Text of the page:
I have seen few smartphones here in Iran, less than in the Dominican Republic or Tanzania. Probably because it’s not easy to find an Internet connection. Anyway, I’ve found out that a sim card with no Internet costs about 3 dollars, with internet 10; maybe it’s a bit expensive for the local wages, but the service is available.

road in Iran
“Pit-stop” along Iran’s roads

9.20 pm Niayesh Boutique Hotel. We got the last available room at the Niayesh, so maybe if we came by car and arrived at 7 pm (because you need at least 2 hours to visit Persepolis, plus Pesargade and the necropolis) we would have to look for another place. And it would have been a shame because the Niayesh is the only hotel in a traditional house here in Shiraz, a house with an inner courtyard surrounded by rooms. It’s a meeting point for tourists, so hopefully we’ll meet someone to go to Persepolis with, otherwise we’ll have to take the bus and it’s not easy, especially for Pesargade.

We had dinner at the restaurant of the hotel and it was delicious.

So we arrived in Shiraz at about 5 pm; the last hour on the bus from Yazd was cherished by the only person of mixed race seen so far, a 7 year old boy. When we arrived in Shiraz, we took bus 79 from the Terminal to the hotel. And the people on the bus started talking to us; they wanted to know where we come from and if we like Iran. It felt very different from other towns, you can tell this town is more open-minded, metropolitan. They suggested we went to hotel Shiraz, 5 stars. Maybe when we’ll be rich. An elder man got off the bus with us, payed for our fares and walked us to the hotel, stopping every 5 minutes to ask the direction to passers-by to make sure we were on the right way. Even when we saw the first signs of the hotel, he didn’t let us alone until we found the entrance. Crazy. Never witnessed a welcome like this.

As soon as we put our bags in the room and went to the toilet, we went to see the AMRAGH-E SHAH-E CHERAGH, a shrine where two brothers of Mir Ahmad are buried (or maybe it was the Boghe-ye Sanyed Mir Mohammad… never mind the name). It was a bit complicated to wear the chador, but the ladies at the entrance were very kind. We were taken to the “international relations” office, where we were offered tea. Then we were accompanied to the two tombs. Walls and ceilings were covered with mosaics of mirrors. Separate entries for man and women, so Luca went in with his escort. Inside people were praying and crying to get rid of the pain caused by illnesses and concerns. Very touching. Other people were looking at their phone and making balls with their chewing gum. I had to leave my camera at the entrance, while Luca could take pictures with his phone. The girl that was my escort is a student at the Sociology University that once a week volunteers here. She explained that to pray you should take a small stone that you can find along the walls and put it on the floor; you should then try to touch it with your forehead, so the negative energies can exit your body and flow into the floor, while the positive ones go in. Allah has 1,000 and one name, all written in the Koran. Green is the color of Islam because Mohammed dressed in green, plus heaven will be all green, full of trees; gold is the other color of Islam, can’t remember why; blue is also its color because it links don’t know what. A lady asked my young escort if she was married; she answered that no. She wants to finish uni first, but she is often asked that question; probably they’ve got a son of marriage age and she looks like she is a very good girl.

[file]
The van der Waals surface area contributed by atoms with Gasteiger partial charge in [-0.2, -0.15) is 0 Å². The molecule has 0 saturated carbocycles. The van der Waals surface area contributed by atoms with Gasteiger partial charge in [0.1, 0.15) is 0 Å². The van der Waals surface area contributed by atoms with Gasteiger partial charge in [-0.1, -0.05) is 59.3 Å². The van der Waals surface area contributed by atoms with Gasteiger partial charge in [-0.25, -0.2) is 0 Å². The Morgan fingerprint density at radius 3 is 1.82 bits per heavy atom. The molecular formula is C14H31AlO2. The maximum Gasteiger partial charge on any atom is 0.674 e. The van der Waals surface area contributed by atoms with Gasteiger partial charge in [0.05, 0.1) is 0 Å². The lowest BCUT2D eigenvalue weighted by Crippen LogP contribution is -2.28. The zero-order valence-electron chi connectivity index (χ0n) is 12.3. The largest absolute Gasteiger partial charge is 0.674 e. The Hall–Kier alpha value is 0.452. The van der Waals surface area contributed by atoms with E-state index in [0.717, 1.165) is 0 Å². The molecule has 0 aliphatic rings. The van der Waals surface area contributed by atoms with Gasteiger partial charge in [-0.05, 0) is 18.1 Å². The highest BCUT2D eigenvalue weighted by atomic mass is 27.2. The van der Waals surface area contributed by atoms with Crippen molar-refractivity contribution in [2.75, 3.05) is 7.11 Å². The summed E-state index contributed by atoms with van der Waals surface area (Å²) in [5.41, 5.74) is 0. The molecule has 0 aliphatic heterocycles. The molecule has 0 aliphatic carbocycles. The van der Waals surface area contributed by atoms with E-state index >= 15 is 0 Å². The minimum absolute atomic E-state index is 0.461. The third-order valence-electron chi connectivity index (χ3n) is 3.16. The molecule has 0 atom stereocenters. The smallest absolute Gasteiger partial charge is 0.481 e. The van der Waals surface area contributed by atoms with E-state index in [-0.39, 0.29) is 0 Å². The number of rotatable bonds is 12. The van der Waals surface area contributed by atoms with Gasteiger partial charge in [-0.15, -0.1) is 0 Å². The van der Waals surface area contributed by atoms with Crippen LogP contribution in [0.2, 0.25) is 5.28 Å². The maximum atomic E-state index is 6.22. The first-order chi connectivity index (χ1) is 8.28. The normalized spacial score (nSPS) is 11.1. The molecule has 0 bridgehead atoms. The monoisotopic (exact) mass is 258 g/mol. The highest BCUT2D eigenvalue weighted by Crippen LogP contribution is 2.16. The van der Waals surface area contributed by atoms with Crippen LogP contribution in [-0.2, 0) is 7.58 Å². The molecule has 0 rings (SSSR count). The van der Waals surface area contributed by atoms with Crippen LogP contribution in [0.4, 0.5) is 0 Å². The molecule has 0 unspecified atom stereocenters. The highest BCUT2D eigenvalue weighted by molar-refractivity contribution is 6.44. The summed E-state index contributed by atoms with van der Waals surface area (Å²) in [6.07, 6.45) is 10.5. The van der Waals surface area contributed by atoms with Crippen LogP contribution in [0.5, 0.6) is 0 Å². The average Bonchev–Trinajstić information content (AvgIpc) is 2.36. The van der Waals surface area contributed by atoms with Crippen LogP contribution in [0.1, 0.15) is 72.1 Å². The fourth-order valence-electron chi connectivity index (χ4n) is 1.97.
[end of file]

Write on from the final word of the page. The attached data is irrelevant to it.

A stroll around Yazd

A stroll around Yazd

February 16, 2015


This morning we visited the Zoroastrian temple Ateshkadeh here in Yazd, one of the most important in Iran. A part from the garden and a room with a fire continuously on since 460 AD, there’s not much to see.

On a bench of the garden we took a couple of pictures with some local ladies… or so we thought! The husband in reality was able to zoom the mobile phone camera and only captured Luca and me, leaving out the two ladies. Shame. I thought he wouldn’t mind because he was the one who asked to take pictures of the four of us. But he kept the good ones for himself.

Amir Chakmaq Square

Later we went to Amir Chakmaq Square and its complex: a mosque, the Hosseinieh (so are called the buildings that commemorate an Imam), a small swimming pool with no water and a qanat (a well of the particular Iranian water system) that is now a gym (there are also some shows with bodybuilders from time to time).

Below the Hosseinieh there are some small shops. Among them a kebab restaurant, specialized in sheep heart and liver. Here we had lunch with the above mentioned skewers and dazi (but the one we had in Kashan was much better), later on a stop at a pastry shop and then quickly to the hotel because I needed the toilet.

This morning I bought a hejab, that scarf that covers your forehead and goes below the chin, covering the ears too,because the scarf that I was using to cover my hair keeps falling down and I have to check it all the time. Because I don’t know how people could react if my scarf fell in the middle of the crowd. Probably they wouldn’t be shocked, but annoyed yes. Better not to run the risk.